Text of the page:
Produced for $350,000 and shot on location in San Francisco with interiors filmed at De Paolis Studios in Rome, BEYOND THE DOOR actually contains some good material. Much like Elke Sommer in THE HOUSE OF EXORCISM, Juliet Mills commits to giving the best performance possible as the possessed Jessica, and her portrayal is potent and occasionally extremely eerie. She is assisted by some uncredited effects work by Wally Gentleman (2001, THE SHAPE OF THINGS TO COME, ONE FROM THE HEART) and Donn Davison (who shot inserts for the ASYLUM OF THE INSANE variant of David Friedman's SHE-FREAK) that, all these years later, still beg to viewer to pause and deconstruct them. Richard Johnson, formerly of THE HAUNTING and THE WITCH IN LOVE and barrelling toward the Lucio Fulci end of his career, also brings great authority to the part of Dmitri. And then we have Gabriele Lavia as Jessica's husband Robert Barrett (which happens to be the name of one of the film's screenwriters - R. Barrett), who is introduced in a recording studio, producing a new reggae track by a mostly black band, bobbing his head wildly out of time, and then cutting them off in the midst of a respectable take, complaining that "it's got about as much balls as a castrrated jellyfish." You know you're in good hands with that line, but I don't remember hearing it in the theater. The English dubbing, by the way, includes Mills and Johnson's own voices, with Ted Rusoff voicing Gabriele Lavia and his wife Carolyn de Fonseca voicing Carla Mancini, who plays the creepily Alida Valli-like woman on the boat.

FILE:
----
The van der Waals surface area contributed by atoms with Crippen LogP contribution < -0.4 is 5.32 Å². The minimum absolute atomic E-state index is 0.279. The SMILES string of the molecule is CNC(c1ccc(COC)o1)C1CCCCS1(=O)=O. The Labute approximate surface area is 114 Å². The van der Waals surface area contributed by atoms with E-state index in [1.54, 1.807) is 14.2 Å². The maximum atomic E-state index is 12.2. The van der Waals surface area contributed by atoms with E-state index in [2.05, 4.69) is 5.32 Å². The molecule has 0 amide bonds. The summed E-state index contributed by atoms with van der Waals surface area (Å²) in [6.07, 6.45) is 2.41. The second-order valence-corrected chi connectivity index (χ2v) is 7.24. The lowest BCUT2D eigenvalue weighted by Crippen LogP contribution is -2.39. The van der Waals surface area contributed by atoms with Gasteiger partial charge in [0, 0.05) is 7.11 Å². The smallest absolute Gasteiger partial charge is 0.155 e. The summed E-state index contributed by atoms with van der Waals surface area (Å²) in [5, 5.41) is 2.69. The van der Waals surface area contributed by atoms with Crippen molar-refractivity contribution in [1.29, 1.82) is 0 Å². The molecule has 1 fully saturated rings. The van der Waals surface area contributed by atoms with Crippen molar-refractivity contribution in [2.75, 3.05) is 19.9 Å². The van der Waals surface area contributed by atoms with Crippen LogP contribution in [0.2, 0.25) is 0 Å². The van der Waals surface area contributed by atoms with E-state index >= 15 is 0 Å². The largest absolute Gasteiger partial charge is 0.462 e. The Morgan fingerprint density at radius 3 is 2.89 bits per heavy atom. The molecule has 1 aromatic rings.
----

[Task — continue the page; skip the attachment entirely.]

This new dual-layered Blu-ray from Code Red - available from Diabolik DVD - is not quite the BEYOND THE DOOR we remember from its theatrical playdates. Carrying the title THE DEVIL WITHIN HER (which was already taken by an AIP release starring Joan Collins, the US retitling of a British picture called I DON'T WANT TO BE BORN!), this is the original English export version which contains approximately 10 minutes of footage that was cut from the picture by Edward L. Montoro's company Film Ventures International. Not only does the additional footage include some of Mills' and Johnson's best work in this picture, but there is some additional humor (like the opening recording studio sequence) and an overall more languid pace that makes sense of some of the spaced-out tone of the piece. Best of all, by going back to the original cut, this release avails itself of a razor-sharp, richly colorful picture quality that was never on view in US theaters, where the film looked fuzzy and grainy with watery colors in its multiplex incarnation.

While this Code Red disc would need that alternate theatrical cut to qualify as definitive, this is an impressive presentation nevertheless. The HD master is identified as brand new and there are quite a few extras, including VW's Nathaniel Thompson interviewing Ovidio Assonitis in the first commentary, and VW's Darren Gross moderating a third audio track with Juliet Mills and Scott Spiegel. There is also a "BEYOND THE DOOR: 35 Years Later" featurette that interviews Assonitis, Mills, Johnson and script contributor Alex Rebar (who remembers Johnson rewriting his dialogue), and a separate interview with Gabriele Lavia. The packaging features reversible cover art, allowing a choice of original art or the original Film Ventures campaign. 

(c) 2017 by Tim Lucas. All rights reserved.